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Burmese Leader Shrugs Off U.S

                         Burmese Leader Shrugs Off   U.S 

                         Saturday, April 26, 1997 12:01 pm EDT 

                         RANGOON, Burma (AP) -- A senior leader of Burma's
                         military shrugged off U.S. economic sanctions and
vowed not to
                         change the country's policies. 

                         Lt. Gen. Khin Nyunt also lashed out at Burma's
                         forces led by Aung San Suu Kyi, who has praised
                         Clinton for imposing the sanctions, government
                         reported Saturday. 

                         Clinton said Tuesday he would bar new U.S.
investments in Burma
                         because of its military rulers' ``severe
repression'' of the
                         democratic opposition. 

                         ``The United States is trying to put the government
and the people
                         in a dilemma by imposing economic sanctions,'' Khin
Nyunt was
                         quoted as saying. ``But there is no need to worry.
With firm
                         conviction and unity, we will strive hard to
realize our objectives.'' 

                         The secretary of the ruling State Law and Order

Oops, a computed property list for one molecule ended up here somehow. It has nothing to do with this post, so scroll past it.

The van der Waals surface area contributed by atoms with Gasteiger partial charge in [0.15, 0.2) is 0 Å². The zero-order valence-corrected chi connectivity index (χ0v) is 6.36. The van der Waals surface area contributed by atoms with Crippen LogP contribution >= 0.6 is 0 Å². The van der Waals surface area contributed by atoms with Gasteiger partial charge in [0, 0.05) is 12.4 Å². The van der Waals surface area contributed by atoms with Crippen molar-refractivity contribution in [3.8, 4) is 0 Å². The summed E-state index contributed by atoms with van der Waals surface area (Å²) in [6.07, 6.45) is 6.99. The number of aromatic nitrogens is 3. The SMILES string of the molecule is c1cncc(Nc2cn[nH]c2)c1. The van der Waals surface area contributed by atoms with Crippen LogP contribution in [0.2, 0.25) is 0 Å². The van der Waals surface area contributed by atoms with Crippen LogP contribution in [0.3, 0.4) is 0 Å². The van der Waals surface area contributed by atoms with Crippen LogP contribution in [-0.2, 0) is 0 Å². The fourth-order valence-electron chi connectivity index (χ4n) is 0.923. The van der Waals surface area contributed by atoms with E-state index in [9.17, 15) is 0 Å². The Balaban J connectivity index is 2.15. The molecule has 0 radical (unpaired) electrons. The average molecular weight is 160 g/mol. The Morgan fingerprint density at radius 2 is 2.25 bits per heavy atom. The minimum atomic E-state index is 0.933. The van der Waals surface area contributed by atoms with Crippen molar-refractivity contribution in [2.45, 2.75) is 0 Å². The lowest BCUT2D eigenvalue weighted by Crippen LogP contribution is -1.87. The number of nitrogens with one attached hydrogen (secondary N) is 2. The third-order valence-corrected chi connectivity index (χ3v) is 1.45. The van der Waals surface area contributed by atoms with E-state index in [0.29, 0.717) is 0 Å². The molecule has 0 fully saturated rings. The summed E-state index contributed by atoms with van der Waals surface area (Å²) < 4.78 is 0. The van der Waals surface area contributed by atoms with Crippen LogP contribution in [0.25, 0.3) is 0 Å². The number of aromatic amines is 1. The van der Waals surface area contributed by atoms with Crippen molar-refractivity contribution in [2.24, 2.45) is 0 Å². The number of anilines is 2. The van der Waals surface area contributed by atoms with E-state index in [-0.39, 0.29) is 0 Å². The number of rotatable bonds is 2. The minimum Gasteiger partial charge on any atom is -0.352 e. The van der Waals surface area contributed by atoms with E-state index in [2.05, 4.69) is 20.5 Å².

Council spoke to civil servants Friday in Pyinmana,
200 miles
                         north of Rangoon. Khin Nyunt charged that ``adopted
children of
                         the neo-colonialists'' were attempting to incite
unrest and grab
                         power in Burma. This term is often used by the
military to refer to
                         Suu Kyi's opposition group. 

                         Amnesty International, the London-based human
rights group, said
                         1996 was the worst year in history for human rights
in Burma,
                         citing the arrest of thousands of democracy
activists, a
                         government-orchestrated mob attack on Suu Kyi and
                         harassment of all opposition. 

                         The U.S. sanctions have been praised by democracy
                         around the world, while business leaders and
Burma's allies in
                         Southeast Asia have sharply criticized them. 

                         Burma's military regime has said the unilateral
sanctions would hurt
                         only U.S. businesses that would lose out on the
opportunity to
                         invest in Burma, also known as Myanmar.